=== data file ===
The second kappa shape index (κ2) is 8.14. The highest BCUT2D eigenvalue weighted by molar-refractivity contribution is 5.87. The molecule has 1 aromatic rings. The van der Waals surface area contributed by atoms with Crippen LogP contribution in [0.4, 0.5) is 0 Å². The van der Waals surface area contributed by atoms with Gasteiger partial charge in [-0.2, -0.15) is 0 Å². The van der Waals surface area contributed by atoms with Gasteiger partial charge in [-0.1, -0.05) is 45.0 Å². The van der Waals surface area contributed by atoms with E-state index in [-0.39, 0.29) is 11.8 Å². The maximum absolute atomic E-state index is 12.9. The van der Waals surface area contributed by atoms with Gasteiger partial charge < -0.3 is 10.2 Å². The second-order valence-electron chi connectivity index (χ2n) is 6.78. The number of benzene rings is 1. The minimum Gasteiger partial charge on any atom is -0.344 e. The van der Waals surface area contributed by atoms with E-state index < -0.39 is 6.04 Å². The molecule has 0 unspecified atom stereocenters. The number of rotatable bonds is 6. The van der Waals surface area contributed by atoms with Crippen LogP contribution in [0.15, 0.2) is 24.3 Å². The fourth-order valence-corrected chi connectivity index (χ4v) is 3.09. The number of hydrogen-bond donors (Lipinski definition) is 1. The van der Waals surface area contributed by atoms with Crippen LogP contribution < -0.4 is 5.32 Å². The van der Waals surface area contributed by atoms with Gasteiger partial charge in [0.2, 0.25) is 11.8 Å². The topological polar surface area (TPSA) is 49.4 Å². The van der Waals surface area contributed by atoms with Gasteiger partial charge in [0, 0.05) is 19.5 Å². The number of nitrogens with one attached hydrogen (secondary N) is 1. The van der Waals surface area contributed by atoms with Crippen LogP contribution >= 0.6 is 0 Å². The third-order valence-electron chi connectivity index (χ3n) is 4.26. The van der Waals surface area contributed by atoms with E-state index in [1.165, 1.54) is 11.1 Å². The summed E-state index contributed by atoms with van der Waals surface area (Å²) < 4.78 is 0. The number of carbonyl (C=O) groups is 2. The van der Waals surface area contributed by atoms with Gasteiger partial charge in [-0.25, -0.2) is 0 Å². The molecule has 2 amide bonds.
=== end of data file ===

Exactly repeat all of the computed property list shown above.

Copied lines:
The second kappa shape index (κ2) is 8.14. The highest BCUT2D eigenvalue weighted by molar-refractivity contribution is 5.87. The molecule has 1 aromatic rings. The van der Waals surface area contributed by atoms with Crippen LogP contribution in [0.4, 0.5) is 0 Å². The van der Waals surface area contributed by atoms with Gasteiger partial charge in [-0.2, -0.15) is 0 Å². The van der Waals surface area contributed by atoms with Gasteiger partial charge in [-0.1, -0.05) is 45.0 Å². The van der Waals surface area contributed by atoms with E-state index in [-0.39, 0.29) is 11.8 Å². The maximum absolute atomic E-state index is 12.9. The van der Waals surface area contributed by atoms with Gasteiger partial charge < -0.3 is 10.2 Å². The second-order valence-electron chi connectivity index (χ2n) is 6.78. The number of benzene rings is 1. The minimum Gasteiger partial charge on any atom is -0.344 e. The van der Waals surface area contributed by atoms with E-state index < -0.39 is 6.04 Å². The molecule has 0 unspecified atom stereocenters. The number of rotatable bonds is 6. The van der Waals surface area contributed by atoms with Crippen LogP contribution in [0.15, 0.2) is 24.3 Å². The fourth-order valence-corrected chi connectivity index (χ4v) is 3.09. The number of hydrogen-bond donors (Lipinski definition) is 1. The van der Waals surface area contributed by atoms with Crippen LogP contribution < -0.4 is 5.32 Å². The van der Waals surface area contributed by atoms with Gasteiger partial charge in [0.2, 0.25) is 11.8 Å². The topological polar surface area (TPSA) is 49.4 Å². The van der Waals surface area contributed by atoms with Gasteiger partial charge in [0, 0.05) is 19.5 Å². The number of nitrogens with one attached hydrogen (secondary N) is 1. The van der Waals surface area contributed by atoms with Crippen LogP contribution >= 0.6 is 0 Å². The third-order valence-electron chi connectivity index (χ3n) is 4.26. The van der Waals surface area contributed by atoms with E-state index in [1.165, 1.54) is 11.1 Å². The summed E-state index contributed by atoms with van der Waals surface area (Å²) < 4.78 is 0. The number of carbonyl (C=O) groups is 2. The van der Waals surface area contributed by atoms with Gasteiger partial charge in [-0.25, -0.2) is 0 Å². The molecule has 2 amide bonds.